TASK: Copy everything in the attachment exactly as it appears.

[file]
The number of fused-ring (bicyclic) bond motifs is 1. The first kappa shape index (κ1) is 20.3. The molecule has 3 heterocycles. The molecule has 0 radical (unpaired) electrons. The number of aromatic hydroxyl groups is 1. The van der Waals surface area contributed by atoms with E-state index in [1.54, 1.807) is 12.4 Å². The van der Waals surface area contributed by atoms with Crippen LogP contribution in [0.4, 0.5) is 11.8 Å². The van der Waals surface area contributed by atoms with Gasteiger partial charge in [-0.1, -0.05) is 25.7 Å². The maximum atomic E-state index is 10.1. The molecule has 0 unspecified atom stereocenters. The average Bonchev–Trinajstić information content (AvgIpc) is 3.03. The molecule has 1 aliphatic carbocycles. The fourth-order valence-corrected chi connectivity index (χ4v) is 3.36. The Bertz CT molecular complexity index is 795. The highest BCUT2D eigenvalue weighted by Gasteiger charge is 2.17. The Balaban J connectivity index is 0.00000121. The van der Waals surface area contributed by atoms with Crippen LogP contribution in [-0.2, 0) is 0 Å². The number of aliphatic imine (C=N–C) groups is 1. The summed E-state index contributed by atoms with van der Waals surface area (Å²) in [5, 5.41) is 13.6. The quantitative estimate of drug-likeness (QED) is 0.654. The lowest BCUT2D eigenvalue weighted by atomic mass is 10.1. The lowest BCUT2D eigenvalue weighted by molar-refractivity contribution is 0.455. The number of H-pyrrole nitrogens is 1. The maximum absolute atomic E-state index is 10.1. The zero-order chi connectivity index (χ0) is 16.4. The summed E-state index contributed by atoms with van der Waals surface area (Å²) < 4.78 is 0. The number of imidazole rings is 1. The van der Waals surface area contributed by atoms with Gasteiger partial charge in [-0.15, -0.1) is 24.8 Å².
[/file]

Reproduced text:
The number of fused-ring (bicyclic) bond motifs is 1. The first kappa shape index (κ1) is 20.3. The molecule has 3 heterocycles. The molecule has 0 radical (unpaired) electrons. The number of aromatic hydroxyl groups is 1. The van der Waals surface area contributed by atoms with E-state index in [1.54, 1.807) is 12.4 Å². The van der Waals surface area contributed by atoms with Crippen LogP contribution in [0.4, 0.5) is 11.8 Å². The van der Waals surface area contributed by atoms with Gasteiger partial charge in [-0.1, -0.05) is 25.7 Å². The maximum atomic E-state index is 10.1. The molecule has 0 unspecified atom stereocenters. The average Bonchev–Trinajstić information content (AvgIpc) is 3.03. The molecule has 1 aliphatic carbocycles. The fourth-order valence-corrected chi connectivity index (χ4v) is 3.36. The Bertz CT molecular complexity index is 795. The highest BCUT2D eigenvalue weighted by Gasteiger charge is 2.17. The Balaban J connectivity index is 0.00000121. The van der Waals surface area contributed by atoms with Crippen LogP contribution in [-0.2, 0) is 0 Å². The number of aliphatic imine (C=N–C) groups is 1. The summed E-state index contributed by atoms with van der Waals surface area (Å²) in [5, 5.41) is 13.6. The quantitative estimate of drug-likeness (QED) is 0.654. The lowest BCUT2D eigenvalue weighted by atomic mass is 10.1. The lowest BCUT2D eigenvalue weighted by molar-refractivity contribution is 0.455. The number of H-pyrrole nitrogens is 1. The maximum absolute atomic E-state index is 10.1. The zero-order chi connectivity index (χ0) is 16.4. The summed E-state index contributed by atoms with van der Waals surface area (Å²) < 4.78 is 0. The number of imidazole rings is 1. The van der Waals surface area contributed by atoms with Gasteiger partial charge in [-0.15, -0.1) is 24.8 Å².